NBA zig zag? Not so far

Apr 25, 2009 8:07 PM
by Mark Mayer | Long time GamingToday columnist and numbers cruncher Andy Iskoe devoted much of his piece last week to the zig zag theory. You hear about zig zag during the playoffs each year and in fact, the theory of backing losing teams in the following game has posted a success rate above 56 percent according to figures from The Gold Sheet.

Well not this playoff season, at least through the opening round. The series that has most followed the zig zag is Dallas-San Antonio where the Mavs won the opener by 8, lost the second game by 21 and won the third game by 21. The zig zag also worked in the Atlanta-Miami series where the Heat bounced back from a 26-point loss to win Game 2 by 15.

As for the other six first-round series, zig zag has not lived up to past success. Cleveland has covered all three games against Detroit and Denver has covered its two games against New Orleans. The zig zig did not work in the Philadelphia-Orlando series from a point spread view with the 76ers covering all three games as underdogs. Same with the Houston-Portland series, where the underdog is 3-0 ATS.

The zig zag didn’t work in Game 3 of the Boston-Chicago series with the Bulls getting blown out at home. Utah is 2-1 ATS against the Lakers with the zig zag not working in Game 2.

"It’s very true that the zig zag is not working as well so far," said Mark Dufty, race and sports director at Jerry’s Nugget. "It used to be almost automatic, certainly a very strong play. The premise is that all good teams once they play each other make the coaching adjustments for the next game. Thus oddsmakers would over-compensate for impressive performances."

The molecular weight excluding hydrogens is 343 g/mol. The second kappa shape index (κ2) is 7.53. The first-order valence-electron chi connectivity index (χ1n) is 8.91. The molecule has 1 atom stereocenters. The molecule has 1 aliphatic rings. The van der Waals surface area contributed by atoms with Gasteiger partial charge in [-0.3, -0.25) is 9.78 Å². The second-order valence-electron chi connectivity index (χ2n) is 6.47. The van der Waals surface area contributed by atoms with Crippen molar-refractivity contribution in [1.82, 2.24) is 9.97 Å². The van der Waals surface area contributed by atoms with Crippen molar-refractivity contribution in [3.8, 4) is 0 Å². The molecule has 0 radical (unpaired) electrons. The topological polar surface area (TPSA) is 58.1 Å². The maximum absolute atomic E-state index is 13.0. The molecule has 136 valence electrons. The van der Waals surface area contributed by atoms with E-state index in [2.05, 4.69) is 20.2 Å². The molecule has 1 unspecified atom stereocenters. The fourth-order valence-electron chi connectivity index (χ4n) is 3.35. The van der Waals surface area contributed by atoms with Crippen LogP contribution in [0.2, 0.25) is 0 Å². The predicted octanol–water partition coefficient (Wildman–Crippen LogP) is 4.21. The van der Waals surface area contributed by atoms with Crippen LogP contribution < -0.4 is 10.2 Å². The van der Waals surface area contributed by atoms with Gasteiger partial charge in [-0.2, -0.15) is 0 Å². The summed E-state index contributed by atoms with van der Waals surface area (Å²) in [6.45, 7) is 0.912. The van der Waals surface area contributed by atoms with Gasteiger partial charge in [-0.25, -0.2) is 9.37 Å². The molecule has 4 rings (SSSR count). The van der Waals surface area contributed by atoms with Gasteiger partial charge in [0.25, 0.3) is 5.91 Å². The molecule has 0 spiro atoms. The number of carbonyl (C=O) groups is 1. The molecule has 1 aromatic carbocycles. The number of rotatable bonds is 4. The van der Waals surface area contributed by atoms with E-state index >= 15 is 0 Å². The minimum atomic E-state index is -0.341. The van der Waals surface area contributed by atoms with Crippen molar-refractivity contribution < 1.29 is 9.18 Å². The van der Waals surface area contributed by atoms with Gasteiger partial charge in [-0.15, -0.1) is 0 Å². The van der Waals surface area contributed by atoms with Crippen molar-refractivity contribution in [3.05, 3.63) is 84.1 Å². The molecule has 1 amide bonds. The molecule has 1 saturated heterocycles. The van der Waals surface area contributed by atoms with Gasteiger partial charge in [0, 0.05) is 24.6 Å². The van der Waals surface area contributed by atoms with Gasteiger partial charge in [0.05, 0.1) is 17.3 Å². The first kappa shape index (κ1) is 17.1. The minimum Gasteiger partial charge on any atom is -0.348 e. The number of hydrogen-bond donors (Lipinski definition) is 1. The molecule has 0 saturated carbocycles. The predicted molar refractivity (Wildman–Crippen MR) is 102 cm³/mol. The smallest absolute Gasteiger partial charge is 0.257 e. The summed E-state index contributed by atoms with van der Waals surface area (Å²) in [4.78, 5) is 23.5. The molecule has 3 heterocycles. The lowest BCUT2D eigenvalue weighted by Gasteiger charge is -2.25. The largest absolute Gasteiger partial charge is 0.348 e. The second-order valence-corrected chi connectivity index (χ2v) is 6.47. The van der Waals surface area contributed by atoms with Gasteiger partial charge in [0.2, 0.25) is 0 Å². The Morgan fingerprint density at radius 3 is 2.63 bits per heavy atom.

The power of the zig zag is emphasized in tonight’s Game 4 of the Lakers-Jazz series where Los Angeles off a loss at Utah went up from a 2½-point chalk in Game 3 to a 4½-point road favorite. Another failing trend is the number of first round games not going under the total. Through 22 games, the over has a 14-8 edge.

"That’s really been the biggest surprise to me," Dufty said. "Invariably first round games fly under the total as the defensive intensity picks up. Now the oddsmakers are bumping up the totals so it wouldn’t surprised me to see things even out."

There also has been no definitive trend in betting home favorites. Through Friday night’s action, home favorites were 9-11 against the number.

Question? Comment? E-mail me at: Mark Mayer